An “unfettered” free (hello redundancy!) market means you and I are unfettered in how we spend our dollar. “Unfettered” means unfettered by government, and whoever profits by our dollar must also serve us by producing exactly what we want to be produced, in the quantity dictated by us and our spending choices.
So where is the evil?
Well, what if businesses invest unwisely? That brings harm, doesn’t it?
Because government invests more wisely?
When an individual or a company makes a bad choice only the individual or the company is affected, and they lose by it, learn by it, or go out of business (assuming they aren’t bailed out by government.) When government makes a bad choice it does not go out of business–it lives to make more bad choices. The negative consequences of those choices are felt across entire industries, or across the whole economy from one side to the other.
So, how can you be afraid of business malinvestment, but not government malinvestment?
The nonsense of government incentives to hire
We already use our money to provide incentives to hire… by spending.
All government does is reallocate money that would have been spent to do precisely that, away from taxpayers. Consumers already encourage hiring. Every time you spend a dollar, it encourages the recipient business to do more of what it’s doing: produce more of that product, provide more of that service to more people, etc.
More, at some level, means the need for more work. There is no such thing as a limit on the work that needs to be done. For that to be true there would have to be a limit of things that consumers desire. But I think you and I both know… there is no such limit.
An economy where you and I make the decisions
The free market is the only truly consumer-centric system. It is purely democratic. In such a system, government doesn’t dictate what to produce, or how much, or what price to make it available at. But neither does business. The consumer decides, by spending his dollar one way or another. Businesses exist to serve those needs. That’s all they do. The ones who serve us well thrive. The ones who don’t serve us don’t get our dollar.
All that government interference into the economy accomplishes is to divorce the consumer’s dollar from what we would collectively pay for and spend it on something else instead. All it can accomplish, therefore, is the exact opposite of what we, collectively, would have accomplished by our own choices. It keeps businesses alive that we don’t particularly care for. It prevents innovation, by continuing to produce things which, if the funds were left in the channels that we had designated for them, would have been made obsolete or irrelevant. It hires people we would not hire, and prevents the hiring of people we would hire. It creates artificial demand for things which we would be more careful or frugal about putting our money into, and prevents wise investment into longer-term investments and savings (things which actually empower us).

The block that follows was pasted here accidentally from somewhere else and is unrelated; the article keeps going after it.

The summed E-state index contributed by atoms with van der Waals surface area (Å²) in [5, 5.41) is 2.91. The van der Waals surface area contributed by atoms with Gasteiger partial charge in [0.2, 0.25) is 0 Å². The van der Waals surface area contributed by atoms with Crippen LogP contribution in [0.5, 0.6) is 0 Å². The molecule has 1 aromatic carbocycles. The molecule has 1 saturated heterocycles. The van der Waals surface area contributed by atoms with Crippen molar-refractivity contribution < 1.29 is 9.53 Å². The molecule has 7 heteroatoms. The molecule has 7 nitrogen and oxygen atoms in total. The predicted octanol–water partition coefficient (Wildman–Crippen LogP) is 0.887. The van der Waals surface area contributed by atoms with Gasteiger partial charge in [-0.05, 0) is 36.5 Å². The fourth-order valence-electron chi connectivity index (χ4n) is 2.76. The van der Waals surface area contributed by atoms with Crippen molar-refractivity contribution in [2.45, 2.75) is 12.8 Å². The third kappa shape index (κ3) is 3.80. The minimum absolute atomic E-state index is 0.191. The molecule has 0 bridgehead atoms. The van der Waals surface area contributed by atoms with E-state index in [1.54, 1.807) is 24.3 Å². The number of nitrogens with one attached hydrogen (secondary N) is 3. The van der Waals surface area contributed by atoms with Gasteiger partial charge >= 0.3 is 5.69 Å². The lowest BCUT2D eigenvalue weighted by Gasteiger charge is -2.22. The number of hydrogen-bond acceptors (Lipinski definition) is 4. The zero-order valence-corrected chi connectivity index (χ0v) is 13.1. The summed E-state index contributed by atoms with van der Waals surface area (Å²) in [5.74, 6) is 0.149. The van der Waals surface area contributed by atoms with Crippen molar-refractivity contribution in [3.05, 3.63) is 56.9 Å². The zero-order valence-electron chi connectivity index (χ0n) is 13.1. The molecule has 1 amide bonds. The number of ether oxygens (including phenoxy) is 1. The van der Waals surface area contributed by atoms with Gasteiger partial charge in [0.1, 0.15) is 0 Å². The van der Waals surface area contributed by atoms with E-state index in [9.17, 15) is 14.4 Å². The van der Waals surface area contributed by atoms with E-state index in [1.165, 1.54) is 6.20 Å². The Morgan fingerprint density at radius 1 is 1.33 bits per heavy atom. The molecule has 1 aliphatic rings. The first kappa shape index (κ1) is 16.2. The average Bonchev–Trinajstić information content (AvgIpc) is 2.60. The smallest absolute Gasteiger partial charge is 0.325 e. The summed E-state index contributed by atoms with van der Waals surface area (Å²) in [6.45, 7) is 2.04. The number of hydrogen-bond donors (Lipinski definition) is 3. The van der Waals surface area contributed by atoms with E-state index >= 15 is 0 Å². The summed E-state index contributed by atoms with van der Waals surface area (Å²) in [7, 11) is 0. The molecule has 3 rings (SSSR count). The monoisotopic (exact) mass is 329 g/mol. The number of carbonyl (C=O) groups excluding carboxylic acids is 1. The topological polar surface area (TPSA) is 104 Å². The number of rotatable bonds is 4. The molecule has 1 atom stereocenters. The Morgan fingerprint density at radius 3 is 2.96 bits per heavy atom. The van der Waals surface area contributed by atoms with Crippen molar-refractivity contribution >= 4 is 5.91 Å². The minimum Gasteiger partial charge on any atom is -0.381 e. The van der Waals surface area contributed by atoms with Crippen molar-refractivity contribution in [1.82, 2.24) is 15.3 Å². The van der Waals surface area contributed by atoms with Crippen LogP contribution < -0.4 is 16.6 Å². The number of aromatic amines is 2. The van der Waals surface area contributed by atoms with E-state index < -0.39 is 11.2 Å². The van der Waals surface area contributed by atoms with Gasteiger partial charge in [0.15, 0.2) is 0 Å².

It does all of this based on the ancient notion that the government is our ruler, wiser than, and ethically-superior to, us. But do we really believe that? Under a non-monarchical, non-dictatorial system we are supposed to decide what is best for us, and government merely act as our representatives to protect us from crime and foreign aggression.
Are there evils in a free market? Of course! No one cries out louder than me at some business engaged in wrongdoing, or using deceptive or fraudulent tactics, or manipulative advertising, or has bad hiring policies, or uses toxic, chemical-laden products. But herein lies the power: in a free market, we can withdraw our dollar from that company and cry out for others to do the same. Then, when that company’s profits begin to slide, it can either change its ways, or surrender market share to new companies who do things better and give consumers more of what they want.
Would a government-run company or department or bureau do the same? Would they even care? What would be our recourse, if we no longer wanted to do business with that department?
Sorry Shirley, you’re stuck with them.
Businesses might do unwise, or inefficient, or unethical things, sure. But they pay for that. There are consequences. They are answerable to us.
When government does something unwise, inefficient, or unethical it blames it on its supposed “opponents” and carries right on the next day, doing more of the same, and there’s not much we can do about it. So under which system do you feel more empowered?